The thirty best concerts of 2012
10. SKRILLEX @ RED ROCKS | 8/9/12
"The request from Skrillex for everyone to pull out lighters, cell phones, glow sticks or whatever they had capable of illuminating was met with feverish enthusiasm. Once the entire place was singing along with Gary Go's lyrics, the waves of energy began to rise from the bottom to the top. What else could trump lasers, fire blasts, fireworks and confetti streamers? A full wall of fucking fireworks blasting from the top of the stage, that's what."
9. PHISH @ DICK'S SPORTING GOODS | 8/31/12-9/2/12
"Telluride '88, Red Rocks '94 and Denver '97 -- these aren't just places and years to Phish fans. They're monuments, pivotal parts of Phish's Colorado legacy. Out of nearly eighty concerts that the band has played in the Centennial state and more than 1,578 shows in all, they represent high points of the band's career and various peaks of their musical eras. This past weekend, Phish showed over three nights that after nearly 24 years touring in Colorado, they still have the stuff of legend."
8. RYAN ADAMS @ TEMPLE BUELL THEATRE | 2/4/12
With such bountiful charisma, Ryan Adams would be forgiven if he were merely a marginal performer. He's not, of course -- not even close. There's a reason he can pack places the size of the Buell on his own with just a guitar and keep everybody engaged for two hours: If you haven't seen him live, Adams is every bit as compelling on stage as he is on record. From beginning to end, the set -- which pulls songs from all parts of his catalogue -- is profoundly enjoyable thanks to Adams's masterful sense of dynamics and his mellifluous vocals, which are in absolute top form on this evening. Hell, even when he's goofing, Adams is still better than approximately 99.5 percent of the other songwriters clogging the airwaves.
7. AFGHAN WHIGS @ OGDEN THEATRE | 10/30/12
The band played the hits you'd hope to hear, but it also switched things up with covers for intros or outros, as mentioned previously, including "Who Do You Love?" into "Fountain and Fairfax," and, during the encore, Pegboy's "Jesus Christ" into "Somethin' Hot." It was seamless, and the Whigs made everything its own. With a lot of sonic variety from bluesy, blustery rock and almost torch song pop to proto-emo fireballs of soulful ballads and smoky R&B, the Whigs put on an impressive display of emotional delivery... If this was just a reunion, at least the Afghan Whigs came and showed us what rock and roll could be -- and more often should be.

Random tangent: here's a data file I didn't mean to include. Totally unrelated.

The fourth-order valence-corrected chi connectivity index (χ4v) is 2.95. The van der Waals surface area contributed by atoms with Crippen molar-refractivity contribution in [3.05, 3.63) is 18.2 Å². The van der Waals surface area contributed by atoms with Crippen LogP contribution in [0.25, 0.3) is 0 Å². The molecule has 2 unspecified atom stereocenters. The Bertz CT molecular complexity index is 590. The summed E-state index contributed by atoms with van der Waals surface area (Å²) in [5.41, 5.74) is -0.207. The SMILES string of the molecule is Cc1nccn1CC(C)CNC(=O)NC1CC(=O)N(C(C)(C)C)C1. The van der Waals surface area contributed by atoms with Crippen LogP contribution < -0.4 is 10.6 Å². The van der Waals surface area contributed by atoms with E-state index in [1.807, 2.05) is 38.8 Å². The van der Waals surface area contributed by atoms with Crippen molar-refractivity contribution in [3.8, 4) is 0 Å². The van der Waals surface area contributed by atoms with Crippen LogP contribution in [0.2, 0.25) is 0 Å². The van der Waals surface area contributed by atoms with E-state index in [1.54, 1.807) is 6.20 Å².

6. RADIOHEAD @ 1STBANK CENTER | 3.13.12
From the moment Radiohead opens the show in front of a towering, two-story wall of LEDs, with giant flat screens simultaneously descending from the ceiling and pointed every which direction, like a deck of cards tossed indiscriminately in the air and gently floating back down to earth, until the band eventually finishes nearly two hours later with "Idioteque," backdropped by Day-Glo-colored psychedelic fractals, it's like a giant Windows Media Player visualizer. And as the music twists and turns, the visuals follow suit. During "Bloom," the blue-green hue and aquatic pattern evoke the sensation of being under water, fitting for a song that makes references to jellyfish and the ocean blooming. Elsewhere during the set, the spectrum of colors matches the mood, and the visuals range from soothing to erratic, with Matrix-like displays that conjure twitchy, nerve-damaged Times Square scrolls. As Yorke and company soldier through their set, which itself veers from subdued moments of tranquility to manic blasts of bludgeoning bass lines, they keep their light man busier than a Galaga junkie with a backpack full of quarters.